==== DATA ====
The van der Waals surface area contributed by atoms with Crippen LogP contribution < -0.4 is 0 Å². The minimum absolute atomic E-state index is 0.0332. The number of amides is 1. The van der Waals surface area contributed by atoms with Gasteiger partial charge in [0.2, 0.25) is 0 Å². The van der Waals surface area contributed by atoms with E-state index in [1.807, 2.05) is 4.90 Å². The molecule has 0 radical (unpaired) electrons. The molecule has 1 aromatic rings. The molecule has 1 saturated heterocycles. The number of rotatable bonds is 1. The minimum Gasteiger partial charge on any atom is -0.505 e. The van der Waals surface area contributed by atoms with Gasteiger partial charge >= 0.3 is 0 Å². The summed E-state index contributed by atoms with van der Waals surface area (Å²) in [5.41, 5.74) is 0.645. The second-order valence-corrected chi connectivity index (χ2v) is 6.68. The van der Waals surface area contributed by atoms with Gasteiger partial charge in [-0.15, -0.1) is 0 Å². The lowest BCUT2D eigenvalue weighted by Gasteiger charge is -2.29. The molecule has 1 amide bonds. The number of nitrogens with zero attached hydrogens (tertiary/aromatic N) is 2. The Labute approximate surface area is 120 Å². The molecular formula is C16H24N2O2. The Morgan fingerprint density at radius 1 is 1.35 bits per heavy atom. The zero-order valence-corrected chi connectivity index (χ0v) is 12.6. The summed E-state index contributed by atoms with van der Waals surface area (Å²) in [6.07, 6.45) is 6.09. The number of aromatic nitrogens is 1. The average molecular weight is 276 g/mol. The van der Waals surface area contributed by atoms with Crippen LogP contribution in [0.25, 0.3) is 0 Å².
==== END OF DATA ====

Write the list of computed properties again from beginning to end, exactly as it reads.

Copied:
The van der Waals surface area contributed by atoms with Crippen LogP contribution < -0.4 is 0 Å². The minimum absolute atomic E-state index is 0.0332. The number of amides is 1. The van der Waals surface area contributed by atoms with Gasteiger partial charge in [0.2, 0.25) is 0 Å². The van der Waals surface area contributed by atoms with E-state index in [1.807, 2.05) is 4.90 Å². The molecule has 0 radical (unpaired) electrons. The molecule has 1 aromatic rings. The molecule has 1 saturated heterocycles. The number of rotatable bonds is 1. The minimum Gasteiger partial charge on any atom is -0.505 e. The van der Waals surface area contributed by atoms with Gasteiger partial charge >= 0.3 is 0 Å². The summed E-state index contributed by atoms with van der Waals surface area (Å²) in [5.41, 5.74) is 0.645. The second-order valence-corrected chi connectivity index (χ2v) is 6.68. The van der Waals surface area contributed by atoms with Gasteiger partial charge in [-0.15, -0.1) is 0 Å². The lowest BCUT2D eigenvalue weighted by Gasteiger charge is -2.29. The molecule has 1 amide bonds. The number of nitrogens with zero attached hydrogens (tertiary/aromatic N) is 2. The Labute approximate surface area is 120 Å². The molecular formula is C16H24N2O2. The Morgan fingerprint density at radius 1 is 1.35 bits per heavy atom. The zero-order valence-corrected chi connectivity index (χ0v) is 12.6. The summed E-state index contributed by atoms with van der Waals surface area (Å²) in [6.07, 6.45) is 6.09. The number of aromatic nitrogens is 1. The average molecular weight is 276 g/mol. The van der Waals surface area contributed by atoms with Crippen LogP contribution in [0.25, 0.3) is 0 Å².